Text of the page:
FRBSF Economic Letter

2000-01 | January 1, 2000

Measuring Interest Rate Risk for Mortgage-Related Assets

Joe Mattey

Measuring interest rate risk–that is, the risk that interest rate fluctuations might impair a firm’s profitability or viability–is important both to financial institutions and to their regulators. Generally, methods for measuring interest rate risk focus on the duration of financial instruments, which is one way to characterize the sensitivity of their values to interest rate changes. However, measuring duration can be quite difficult, particularly for assets and liabilities with embedded interest-related options.

This Economic Letter focuses on residential mortgage-related assets, which typically embed interest-related options through borrowers’ right to prepay their debts before the end of the mortgage term. It explains how these prepayment options affect duration and describes how some methods used to measure interest rate risk for mortgage-related assets incorporate this dependence of duration on prepayments.

Duration

Some early efforts to promulgate standardized methods for measuring interest rate risk (e.g., Basel 1993) emphasized Macaulay duration, which is a measure of the cash-flow-weighted time until maturity of an instrument. Currently, however, most interest rate risk measurement methods (e.g., those discussed in Basel 1997, 1999) emphasize modified duration, which is the price elasticity of an instrument with respect to a change in yields. Generally, modified duration is defined with respect to changes in the yield-to-maturity. To keep matters simple, typical computations of modified duration use parallel shifts in the yield curve, where yields at each maturity horizon change by the same amount. In this context, a duration of 5 would indicate that the price of an asset would change by 5% for a 1 percentage point change in yield. For a (zero-coupon, non-amortizing, default-free, noncallable) bond with all cash payments to the investor occurring at the maturity date, there is an unambiguous relationship between the bond’s yield-to-maturity, current price, and remaining term to maturity. For example, on such a bond a modified duration of 5 also would indicate that there are 5 remaining years to maturity.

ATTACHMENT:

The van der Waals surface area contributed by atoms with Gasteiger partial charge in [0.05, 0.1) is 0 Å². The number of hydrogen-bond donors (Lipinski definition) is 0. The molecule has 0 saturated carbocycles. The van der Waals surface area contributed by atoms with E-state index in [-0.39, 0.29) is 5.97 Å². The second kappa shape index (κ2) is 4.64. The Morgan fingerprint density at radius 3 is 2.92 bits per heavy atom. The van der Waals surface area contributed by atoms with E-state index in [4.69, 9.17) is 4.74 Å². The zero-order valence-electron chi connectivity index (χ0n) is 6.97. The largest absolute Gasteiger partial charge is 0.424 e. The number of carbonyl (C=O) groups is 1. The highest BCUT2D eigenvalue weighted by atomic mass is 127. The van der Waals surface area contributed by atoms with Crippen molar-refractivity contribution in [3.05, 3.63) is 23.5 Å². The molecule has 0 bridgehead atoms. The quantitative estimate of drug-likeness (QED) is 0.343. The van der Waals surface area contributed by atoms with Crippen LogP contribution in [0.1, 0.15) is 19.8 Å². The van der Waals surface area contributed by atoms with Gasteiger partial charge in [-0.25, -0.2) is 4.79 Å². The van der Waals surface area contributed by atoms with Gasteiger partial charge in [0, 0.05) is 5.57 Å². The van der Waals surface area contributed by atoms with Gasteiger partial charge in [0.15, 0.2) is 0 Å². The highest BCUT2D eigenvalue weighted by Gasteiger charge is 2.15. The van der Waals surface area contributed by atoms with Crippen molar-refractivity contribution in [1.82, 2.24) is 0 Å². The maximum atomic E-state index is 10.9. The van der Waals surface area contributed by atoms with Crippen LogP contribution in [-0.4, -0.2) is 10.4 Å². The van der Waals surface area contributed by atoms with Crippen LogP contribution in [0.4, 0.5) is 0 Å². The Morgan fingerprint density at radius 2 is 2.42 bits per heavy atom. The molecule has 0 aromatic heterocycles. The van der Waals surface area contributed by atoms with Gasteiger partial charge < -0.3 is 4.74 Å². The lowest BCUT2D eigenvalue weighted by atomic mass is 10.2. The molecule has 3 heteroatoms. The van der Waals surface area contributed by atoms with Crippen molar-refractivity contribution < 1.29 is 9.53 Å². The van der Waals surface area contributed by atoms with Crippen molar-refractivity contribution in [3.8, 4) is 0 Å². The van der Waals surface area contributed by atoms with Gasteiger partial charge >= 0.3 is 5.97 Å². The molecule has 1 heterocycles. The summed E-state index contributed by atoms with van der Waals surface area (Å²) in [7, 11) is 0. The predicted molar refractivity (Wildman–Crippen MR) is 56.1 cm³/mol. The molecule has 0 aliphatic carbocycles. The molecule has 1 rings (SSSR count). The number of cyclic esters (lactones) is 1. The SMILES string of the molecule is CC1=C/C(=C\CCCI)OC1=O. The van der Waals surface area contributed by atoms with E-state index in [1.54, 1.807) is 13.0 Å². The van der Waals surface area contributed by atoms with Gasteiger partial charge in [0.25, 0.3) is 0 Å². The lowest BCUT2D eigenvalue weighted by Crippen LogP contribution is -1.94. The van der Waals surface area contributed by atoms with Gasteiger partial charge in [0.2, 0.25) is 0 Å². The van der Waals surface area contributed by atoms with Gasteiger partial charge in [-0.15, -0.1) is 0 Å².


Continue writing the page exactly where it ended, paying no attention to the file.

However, more generally the modified duration of an instrument is sensitive to the timing and amounts of interim receipts of cash flows. The payment of interest and principal before the maturity of an instrument shortens its duration relative to zero-coupon, non-amortizing bonds of equal maturity. As the coupon rate increases, the modified duration of a noncallable bond decreases. Also, modified duration is lower for amortizing bonds, on which some principal is scheduled to be returned before final maturity, than for non-amortizing bonds, on which principal is returned only at final maturity.

The existence of an option for a borrower to return additional principal before the scheduled return dates also affects a bond’s value and its modified duration. The predicted effects on mortgage bond value and duration depend on how the valuation model specifies (default and prepayment) option-exercise behavior and specifies market valuation of these uncertain option-related cash flows.

The influence of prepayments on the modified duration of MBS

The prepayment of principal is particularly important to measuring the duration of mortgage-related assets. Bank portfolios tend to contain large exposures to residential mortgage-related assets, including whole mortgages held in portfolio, mortgage-servicing rights, and mortgage-backed securities (MBS). This Letter focuses on one of these major asset classes, (agency) 30-year fixed-rate MBS passthroughs, which distribute cash flows to MBS bondholders in proportion to the receipt of interest and principal from the underlying pool of mortgage borrowers. Interest payments are determined by an MBS passthrough coupon rate, which tends to be about 50 basis points above the mortgage rate on the underlying mortgage loans, with this difference diverted to cover the costs of servicing the mortgages and insuring against default.

Although the stated maturity of an MBS is the remaining term until maturity of the underlying mortgage loans (about 30 years at issuance of the MBS), almost all of the cash from an MBS will be received before the stated maturity date. In addition to the scheduled receipt of interest and principal (amortization) each month in the mortgage term, MBS tend to experience early return of principal as borrowers either voluntarily prepay or default and trigger mortgage insurance payoffs.

The magnitude of prepayments depends on current interest rates and other aspects of the economic environment. At a given MBS passthrough coupon, prepayments tend to increase as current yields decline. The increasing prepayments effect is particularly large near the refinancing “threshold,” which is where the spread between current yields and the given coupon begins to exceed the minimal level of refinancing transactions costs. Below that threshold, prepayments on residential mortgages largely are due to defaults and to early payoffs by households who sell their homes in order to move to other residences.

Figure 1 illustrates the relationship between refinancing incentive spreads and prepayments using data on the historical prepayment rates of 30-year fixed-rate Freddie Mac passthroughs. On average, only about 1/4% of the remaining mortgages per month prepaid for those MBS with mortgage coupons well below the prevailing primary mortgage rate, spreads below negative 1-1/2 percentage points. Prepayment rates remained well below 1% per month for other (narrower negative and slightly positive) spreads below 1/2 percentage point. Then, prepayment rates increased noticeably as this spread widened above 1/2 percentage point. For MBS with coupons about 2 percentage points above the current primary market rate, prepayments averaged about 5% per month.